And Naaman’s wrath and indignation were stirred by Elisha’s command. The great and mighty captain with his treasures expected a different reception from the prophet. He expected him at least to do what heathen priests with their enchantments did, to call on the name of the Lord his God and strike his hand over the place of leprosy. He rejects the remedy which grace had provided because it humbled him into dust and stripped him of his pride. It is just this the sinner needs. Naaman had to learn that he was nothing but a poor, lost leper. All his silver and gold could not purchase cleansing for him. He needed humiliation and the obedience of faith. And so he learned as his servants reasoned with him, and instead of returning in a rage to Damascus as the helpless leper, he obeyed the given command and dipped himself seven times in Jordan--”and his flesh came again like unto the flesh of a little child, and he was clean.” Jordan is the type of death, as we saw in the study of Joshua. Our Lord was baptized by John in that river, for He had come to take the sinners’ place in death. Naaman bathing in Jordan typifies death and resurrection in which there is cleansing and healing for the spiritual leper, but it is the death and resurrection of our blessed Lord. As we believe on Him who died for our sins according to Scripture, and was raised for our justification, we are born again and made clean. It is the one way of salvation, the only way, revealed in every portion of God’s holy Word. “Saved by grace through faith (in Him who died for our sins), it is the gift of God, not of works, lest any man should boast.”
And the blessed results of true salvation are seen at once in Naaman the Syrian. He is fully restored and healed. He stands now before the man of God, no longer the proud, self-trusting Naaman, but an humble believer. He confesses the Lord with his lips. He offers also a gift to Elisha. (“A blessing” means a gift.) He could not give anything to effect his cleansing, but after the healing he offered willingly. But Elisha refused the reward offered to him. He had freely received and freely he gave (Matthew 10:8 ). Then he requested “two mules’ burden of earth.” This was to be used to build an altar unto Jehovah in Syria. It was an outward expression of his faith and would be a testimony among the heathen that there is but one Lord to be worshipped. And there was the tender conscience (verse 18). Finally he departed in peace. “Go in peace”; the same words our blessed Lord used repeatedly. And Gehazi’s covetousness earned him the leprosy from which grace had delivered the Syrian Gentile. The story is full of solemn lessons.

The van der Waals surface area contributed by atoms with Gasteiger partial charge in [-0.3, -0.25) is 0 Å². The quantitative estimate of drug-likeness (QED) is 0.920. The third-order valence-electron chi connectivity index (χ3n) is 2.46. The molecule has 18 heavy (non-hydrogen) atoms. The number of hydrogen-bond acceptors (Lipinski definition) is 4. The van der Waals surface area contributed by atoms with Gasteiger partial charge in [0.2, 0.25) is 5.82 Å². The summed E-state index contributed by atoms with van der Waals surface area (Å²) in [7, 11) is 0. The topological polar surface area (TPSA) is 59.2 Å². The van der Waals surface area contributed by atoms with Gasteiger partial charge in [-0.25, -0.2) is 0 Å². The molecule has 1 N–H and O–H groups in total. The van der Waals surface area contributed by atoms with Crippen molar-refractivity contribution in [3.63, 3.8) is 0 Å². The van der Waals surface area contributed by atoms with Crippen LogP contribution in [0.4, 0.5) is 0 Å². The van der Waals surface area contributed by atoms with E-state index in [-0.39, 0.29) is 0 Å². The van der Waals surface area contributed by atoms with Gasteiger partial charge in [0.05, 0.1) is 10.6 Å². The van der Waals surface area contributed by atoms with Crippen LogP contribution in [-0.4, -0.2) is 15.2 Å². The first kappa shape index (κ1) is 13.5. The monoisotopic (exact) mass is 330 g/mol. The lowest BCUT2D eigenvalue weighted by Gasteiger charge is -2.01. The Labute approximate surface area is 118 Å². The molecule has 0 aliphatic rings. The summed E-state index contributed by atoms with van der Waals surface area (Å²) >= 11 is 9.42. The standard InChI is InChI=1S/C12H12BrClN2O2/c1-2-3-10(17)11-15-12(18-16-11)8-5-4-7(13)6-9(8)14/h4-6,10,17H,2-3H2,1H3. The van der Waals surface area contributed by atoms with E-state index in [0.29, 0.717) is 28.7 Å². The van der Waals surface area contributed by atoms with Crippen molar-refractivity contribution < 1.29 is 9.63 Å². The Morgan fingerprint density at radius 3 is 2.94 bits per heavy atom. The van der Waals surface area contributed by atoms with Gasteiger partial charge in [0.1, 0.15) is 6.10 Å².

Dispensationally Naaman stands for the Gentiles. Through Him who is greater than Elisha salvation has been extended to the Gentiles, while Gehazi, who was closely connected with Elisha, but who had hardened his heart, is a type of Israel.
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Gaebelein, Arno Clemens. "Commentary on 2 Kings 5". "Gaebelein's Annotated Bible". https://studylight.org/
the Fourth Week after Epiphany